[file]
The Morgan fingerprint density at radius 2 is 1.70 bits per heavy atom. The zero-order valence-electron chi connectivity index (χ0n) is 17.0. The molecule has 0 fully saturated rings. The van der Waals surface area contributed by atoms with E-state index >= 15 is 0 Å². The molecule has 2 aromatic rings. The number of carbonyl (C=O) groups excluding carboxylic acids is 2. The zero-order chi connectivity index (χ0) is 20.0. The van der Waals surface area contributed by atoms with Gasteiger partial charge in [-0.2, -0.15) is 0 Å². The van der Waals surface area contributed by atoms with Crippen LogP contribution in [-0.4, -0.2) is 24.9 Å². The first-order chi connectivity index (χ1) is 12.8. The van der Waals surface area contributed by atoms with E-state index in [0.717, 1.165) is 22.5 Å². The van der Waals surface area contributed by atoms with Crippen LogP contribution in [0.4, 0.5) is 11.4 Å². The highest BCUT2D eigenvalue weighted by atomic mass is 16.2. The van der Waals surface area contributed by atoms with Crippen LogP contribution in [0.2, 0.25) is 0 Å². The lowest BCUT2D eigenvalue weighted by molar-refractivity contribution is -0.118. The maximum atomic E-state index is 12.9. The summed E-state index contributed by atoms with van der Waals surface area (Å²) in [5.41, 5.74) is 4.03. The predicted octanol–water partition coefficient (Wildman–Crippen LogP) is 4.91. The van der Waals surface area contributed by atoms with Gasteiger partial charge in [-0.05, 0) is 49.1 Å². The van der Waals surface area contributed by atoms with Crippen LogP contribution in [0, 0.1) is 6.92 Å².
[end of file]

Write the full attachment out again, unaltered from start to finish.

The Morgan fingerprint density at radius 2 is 1.70 bits per heavy atom. The zero-order valence-electron chi connectivity index (χ0n) is 17.0. The molecule has 0 fully saturated rings. The van der Waals surface area contributed by atoms with E-state index >= 15 is 0 Å². The molecule has 2 aromatic rings. The number of carbonyl (C=O) groups excluding carboxylic acids is 2. The zero-order chi connectivity index (χ0) is 20.0. The van der Waals surface area contributed by atoms with Gasteiger partial charge in [-0.2, -0.15) is 0 Å². The van der Waals surface area contributed by atoms with Crippen LogP contribution in [-0.4, -0.2) is 24.9 Å². The first-order chi connectivity index (χ1) is 12.8. The van der Waals surface area contributed by atoms with E-state index in [0.717, 1.165) is 22.5 Å². The van der Waals surface area contributed by atoms with Crippen LogP contribution in [0.4, 0.5) is 11.4 Å². The highest BCUT2D eigenvalue weighted by atomic mass is 16.2. The van der Waals surface area contributed by atoms with Crippen LogP contribution in [0.2, 0.25) is 0 Å². The lowest BCUT2D eigenvalue weighted by molar-refractivity contribution is -0.118. The maximum atomic E-state index is 12.9. The summed E-state index contributed by atoms with van der Waals surface area (Å²) in [5.41, 5.74) is 4.03. The predicted octanol–water partition coefficient (Wildman–Crippen LogP) is 4.91. The van der Waals surface area contributed by atoms with Gasteiger partial charge in [-0.05, 0) is 49.1 Å². The van der Waals surface area contributed by atoms with Crippen LogP contribution in [0, 0.1) is 6.92 Å².